It was just a little more than a year ago when director Luc Besson unveiled his European answer to Hollywood, Cite du Cinema. Located just outside of Paris, the $200 million, state-of-the-art film studio was built to allow European films to mount productions that could compete with the U.S. Now, Besson and his company EuropaCorp have become embroiled in still-developing judicial action resulting from allegations that they've embezzled public funds through the mega-studio.
This weekend, French newspaper Le Parisien (which, for the record, is more New York Post than New York Times) ran an article alleging that EuropaCorp may be under investigation by the justice ministry following a memo sent to minister Christiane Taubira in regards to an audit investigation. According to the newspaper, the memo said that EuropaCorp's financing of Cite du cinema was nothing less than embezzlement of public funds.
The report goes on to allege that the project was funded "against the advice of government services" because of former EuropacCorp CEO Christophe Lambert's inside track with Nicolas Sarkozy. So, embezzlement in this case means putting public funds into something that functions like a private company acting in its own interest.
The night after the article appeared, the EuropaCorp fired back, saying they were astonished by the charges, did not have knowledge of the audit court report and that they haven't been questioned by anyone. And, to put their money where their mouth is, so to speak, they are now suing both the newspaper and the reporter for defamation.
So far the most major films to shoot at the studio have been Besson's own The Family and McG's upcoming 3 Days to Kill.
The Rome Film Festival awards are in, and, while Fall festival-bait like Dallas Buyers Club and Her both received honors, the awards also highlighted some lesser-known films to watch for.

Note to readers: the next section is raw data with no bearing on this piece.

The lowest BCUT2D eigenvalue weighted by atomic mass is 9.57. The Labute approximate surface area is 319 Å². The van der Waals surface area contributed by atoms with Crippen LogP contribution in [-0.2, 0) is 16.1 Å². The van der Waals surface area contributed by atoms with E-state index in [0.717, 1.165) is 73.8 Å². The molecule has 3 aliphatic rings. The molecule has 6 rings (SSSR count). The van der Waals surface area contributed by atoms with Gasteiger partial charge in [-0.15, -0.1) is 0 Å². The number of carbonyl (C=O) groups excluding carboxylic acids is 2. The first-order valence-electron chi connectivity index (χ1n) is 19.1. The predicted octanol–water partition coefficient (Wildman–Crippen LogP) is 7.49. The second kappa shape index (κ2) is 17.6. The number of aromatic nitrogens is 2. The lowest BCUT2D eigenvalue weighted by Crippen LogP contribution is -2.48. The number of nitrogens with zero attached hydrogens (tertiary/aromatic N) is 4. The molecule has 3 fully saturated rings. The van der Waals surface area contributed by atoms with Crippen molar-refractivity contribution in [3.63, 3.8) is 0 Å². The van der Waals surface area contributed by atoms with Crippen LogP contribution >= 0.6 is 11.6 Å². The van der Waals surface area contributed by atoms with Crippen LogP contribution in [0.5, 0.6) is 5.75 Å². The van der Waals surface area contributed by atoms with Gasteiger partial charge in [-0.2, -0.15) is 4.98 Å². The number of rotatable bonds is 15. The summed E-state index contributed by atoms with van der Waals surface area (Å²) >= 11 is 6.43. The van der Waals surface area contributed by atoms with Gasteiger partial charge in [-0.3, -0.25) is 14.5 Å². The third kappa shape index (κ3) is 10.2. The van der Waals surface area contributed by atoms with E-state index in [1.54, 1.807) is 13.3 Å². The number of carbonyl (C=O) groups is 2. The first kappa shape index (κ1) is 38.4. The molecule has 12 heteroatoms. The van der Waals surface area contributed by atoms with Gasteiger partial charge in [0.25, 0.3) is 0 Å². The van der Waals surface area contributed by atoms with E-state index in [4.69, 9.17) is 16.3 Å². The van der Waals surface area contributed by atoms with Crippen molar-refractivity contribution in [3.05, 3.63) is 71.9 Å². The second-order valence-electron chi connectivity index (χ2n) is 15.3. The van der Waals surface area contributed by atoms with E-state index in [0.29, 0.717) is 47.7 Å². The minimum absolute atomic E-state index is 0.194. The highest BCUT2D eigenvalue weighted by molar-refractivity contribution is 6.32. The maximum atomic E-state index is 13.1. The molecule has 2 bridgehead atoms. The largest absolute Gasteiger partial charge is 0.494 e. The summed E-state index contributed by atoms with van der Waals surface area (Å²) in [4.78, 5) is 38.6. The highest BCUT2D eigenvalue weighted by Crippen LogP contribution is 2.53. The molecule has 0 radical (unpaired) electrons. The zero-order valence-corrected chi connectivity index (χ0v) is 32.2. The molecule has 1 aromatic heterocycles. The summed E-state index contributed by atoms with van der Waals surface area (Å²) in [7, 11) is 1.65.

Notably, a docu-drama called TIR won the top prize. The film follows a Bosnian man who takes up truck-driving after finding it impossible to get teaching work. It's the first Italian film to win the prize at the festival, and hey, maybe a signal of a neo-realism revival in the country that birthed the movement?
The jury prize went to Andrei Gruzsniczk's Romanian film Quod Erat Demonstrandum. Kiyoshi Kurosawa's thriller Seventh Code, his first filmed outside Japan, also earned two awards -- Best director for Kurosawa and best technical contribution for Koichi Takahashi. For those who are out of the loop, the film follows a teenage girl following a man in Vladivostock.
The Iranian film Acrid picked up an award for emerging performance, which actually went to its entire cast. Best screenplay went to the Turkish film I am Not Him, with a special mention going to Blue Sky Bones.
On the American front, Scott Cooper won the best first-or-second-film award for Out of the Furnace and Matthew McConaughey won the main acting award for Dallas Buyer's Club. Scarlett Johanson won the female acting award for Her, which is particularly noteworthy since only her voice appears in the film.
First order of business in this box office round up: It's time you were introduced to Italian comedian Checco Zalone. I cannot speak to his talent, or even how funny he is, as his work rarely leaves Italy. However, he is apparently single-handedly uniting the country, at least based on box office figures.
His latest film, Sun in Buckets just set a new opening weekend record at the Italian box office, pulling in $25 million. This would be a respectable opening for a slow week in the U.S.! But, Italy is, yes, much smaller than the U.S., and this is very impressive. Now, during its second week out, the film is up to $46 million, and it looks like it will soon take the record for highest domestic gross of all time.
What's more, the aforementioned record is currently held by... Zalone's last movie, What a Beautiful Day! Sun in Buckets is, as you may have guessed from the photo, a silly comedy. It concerns a broke father who tries to plan the perfect vacation for his son without spending any money -- a plot which, sadly, probably hits close to home for too many people in the country right now. In any case, Italian ScreenAnarchy readers are invited to chime in. Is this guy the real deal? Should we expect momentary world domination a la Roberto Benigni in the near future? Or is this brand of silliness strictly Italian?
Meanwhile, German and Austrian audience flocked to their own new hit comedy, entitled Fuck you, Goethe!. With such a great title, I couldn't bring myself to look up the plot synopsis. I invite you all to use your imagination... or look it up yourselves.
Not too many surprises throughout the rest of Europe. Thor opened and reigned in Portugal, Poland and Spain. Gravity did the same in Denmark and the U.K. -- but not in Norway! There, a family animated film called Solan og Ludvig: Jul i Flaklypa beat out the space drama with $1.9 million, compared to $0.4 million. Also, while The Keeper of Lost Causes isn't dominating in Denmark anymore, it's still going strong at number three. It's total take so far is a very impressive $9.7 million.